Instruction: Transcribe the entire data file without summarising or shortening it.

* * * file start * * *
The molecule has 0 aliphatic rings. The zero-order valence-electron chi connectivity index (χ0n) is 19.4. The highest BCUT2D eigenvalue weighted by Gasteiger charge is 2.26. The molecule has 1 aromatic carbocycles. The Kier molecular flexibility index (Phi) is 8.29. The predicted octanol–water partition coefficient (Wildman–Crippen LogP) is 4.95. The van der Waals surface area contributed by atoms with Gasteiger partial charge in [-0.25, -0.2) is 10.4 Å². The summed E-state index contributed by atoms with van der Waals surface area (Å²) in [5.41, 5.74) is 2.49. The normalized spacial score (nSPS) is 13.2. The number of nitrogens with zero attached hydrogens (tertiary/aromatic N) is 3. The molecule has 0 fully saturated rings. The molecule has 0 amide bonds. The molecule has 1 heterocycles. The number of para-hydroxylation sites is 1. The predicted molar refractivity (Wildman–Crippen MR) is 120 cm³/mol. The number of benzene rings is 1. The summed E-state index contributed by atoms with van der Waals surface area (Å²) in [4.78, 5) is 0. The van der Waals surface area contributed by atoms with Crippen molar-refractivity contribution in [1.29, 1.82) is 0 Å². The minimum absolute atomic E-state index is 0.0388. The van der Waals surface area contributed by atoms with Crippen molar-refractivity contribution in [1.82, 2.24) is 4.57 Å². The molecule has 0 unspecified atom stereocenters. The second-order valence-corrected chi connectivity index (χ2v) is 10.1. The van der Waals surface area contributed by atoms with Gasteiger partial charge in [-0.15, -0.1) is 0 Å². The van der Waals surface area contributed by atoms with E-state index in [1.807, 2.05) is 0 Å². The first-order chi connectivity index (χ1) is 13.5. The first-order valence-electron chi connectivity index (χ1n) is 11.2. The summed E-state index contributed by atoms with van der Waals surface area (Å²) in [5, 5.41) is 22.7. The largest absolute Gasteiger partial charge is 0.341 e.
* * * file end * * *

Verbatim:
The molecule has 0 aliphatic rings. The zero-order valence-electron chi connectivity index (χ0n) is 19.4. The highest BCUT2D eigenvalue weighted by Gasteiger charge is 2.26. The molecule has 1 aromatic carbocycles. The Kier molecular flexibility index (Phi) is 8.29. The predicted octanol–water partition coefficient (Wildman–Crippen LogP) is 4.95. The van der Waals surface area contributed by atoms with Gasteiger partial charge in [-0.25, -0.2) is 10.4 Å². The summed E-state index contributed by atoms with van der Waals surface area (Å²) in [5.41, 5.74) is 2.49. The normalized spacial score (nSPS) is 13.2. The number of nitrogens with zero attached hydrogens (tertiary/aromatic N) is 3. The molecule has 0 fully saturated rings. The molecule has 0 amide bonds. The molecule has 1 heterocycles. The number of para-hydroxylation sites is 1. The predicted molar refractivity (Wildman–Crippen MR) is 120 cm³/mol. The number of benzene rings is 1. The summed E-state index contributed by atoms with van der Waals surface area (Å²) in [4.78, 5) is 0. The van der Waals surface area contributed by atoms with Crippen molar-refractivity contribution in [1.29, 1.82) is 0 Å². The minimum absolute atomic E-state index is 0.0388. The van der Waals surface area contributed by atoms with Crippen molar-refractivity contribution in [1.82, 2.24) is 4.57 Å². The molecule has 0 unspecified atom stereocenters. The second-order valence-corrected chi connectivity index (χ2v) is 10.1. The van der Waals surface area contributed by atoms with Gasteiger partial charge in [-0.15, -0.1) is 0 Å². The van der Waals surface area contributed by atoms with E-state index in [1.807, 2.05) is 0 Å². The first-order chi connectivity index (χ1) is 13.5. The first-order valence-electron chi connectivity index (χ1n) is 11.2. The summed E-state index contributed by atoms with van der Waals surface area (Å²) in [5, 5.41) is 22.7. The largest absolute Gasteiger partial charge is 0.341 e.